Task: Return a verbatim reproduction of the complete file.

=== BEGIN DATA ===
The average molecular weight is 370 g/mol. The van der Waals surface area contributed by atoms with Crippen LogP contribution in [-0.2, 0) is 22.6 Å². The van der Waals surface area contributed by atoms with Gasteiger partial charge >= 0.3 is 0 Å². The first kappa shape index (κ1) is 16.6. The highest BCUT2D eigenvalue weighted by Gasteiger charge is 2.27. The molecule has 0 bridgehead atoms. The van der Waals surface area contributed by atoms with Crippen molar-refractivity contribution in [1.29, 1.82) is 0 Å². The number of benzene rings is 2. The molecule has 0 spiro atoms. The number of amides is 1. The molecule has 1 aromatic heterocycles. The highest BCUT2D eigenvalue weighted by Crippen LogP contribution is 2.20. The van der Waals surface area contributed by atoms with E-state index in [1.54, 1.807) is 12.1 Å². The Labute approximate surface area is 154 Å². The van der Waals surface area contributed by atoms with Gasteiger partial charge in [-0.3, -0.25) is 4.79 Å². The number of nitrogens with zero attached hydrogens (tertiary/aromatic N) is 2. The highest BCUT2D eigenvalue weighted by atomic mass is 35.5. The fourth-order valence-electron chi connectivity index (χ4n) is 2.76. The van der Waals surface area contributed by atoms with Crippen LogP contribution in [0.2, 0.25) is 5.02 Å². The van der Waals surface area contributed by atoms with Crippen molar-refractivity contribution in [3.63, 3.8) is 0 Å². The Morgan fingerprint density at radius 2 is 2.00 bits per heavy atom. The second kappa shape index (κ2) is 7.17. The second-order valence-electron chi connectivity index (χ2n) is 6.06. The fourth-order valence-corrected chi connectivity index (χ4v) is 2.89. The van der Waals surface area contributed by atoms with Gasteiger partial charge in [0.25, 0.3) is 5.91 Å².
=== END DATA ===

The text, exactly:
The average molecular weight is 370 g/mol. The van der Waals surface area contributed by atoms with Crippen LogP contribution in [-0.2, 0) is 22.6 Å². The van der Waals surface area contributed by atoms with Gasteiger partial charge >= 0.3 is 0 Å². The first kappa shape index (κ1) is 16.6. The highest BCUT2D eigenvalue weighted by Gasteiger charge is 2.27. The molecule has 0 bridgehead atoms. The van der Waals surface area contributed by atoms with Crippen molar-refractivity contribution in [1.29, 1.82) is 0 Å². The number of benzene rings is 2. The molecule has 0 spiro atoms. The number of amides is 1. The molecule has 1 aromatic heterocycles. The highest BCUT2D eigenvalue weighted by Crippen LogP contribution is 2.20. The van der Waals surface area contributed by atoms with E-state index in [1.54, 1.807) is 12.1 Å². The Labute approximate surface area is 154 Å². The van der Waals surface area contributed by atoms with Gasteiger partial charge in [-0.3, -0.25) is 4.79 Å². The number of nitrogens with zero attached hydrogens (tertiary/aromatic N) is 2. The highest BCUT2D eigenvalue weighted by atomic mass is 35.5. The fourth-order valence-electron chi connectivity index (χ4n) is 2.76. The van der Waals surface area contributed by atoms with Crippen LogP contribution in [0.2, 0.25) is 5.02 Å². The van der Waals surface area contributed by atoms with Crippen molar-refractivity contribution in [3.63, 3.8) is 0 Å². The Morgan fingerprint density at radius 2 is 2.00 bits per heavy atom. The second kappa shape index (κ2) is 7.17. The second-order valence-electron chi connectivity index (χ2n) is 6.06. The fourth-order valence-corrected chi connectivity index (χ4v) is 2.89. The van der Waals surface area contributed by atoms with Gasteiger partial charge in [0.25, 0.3) is 5.91 Å².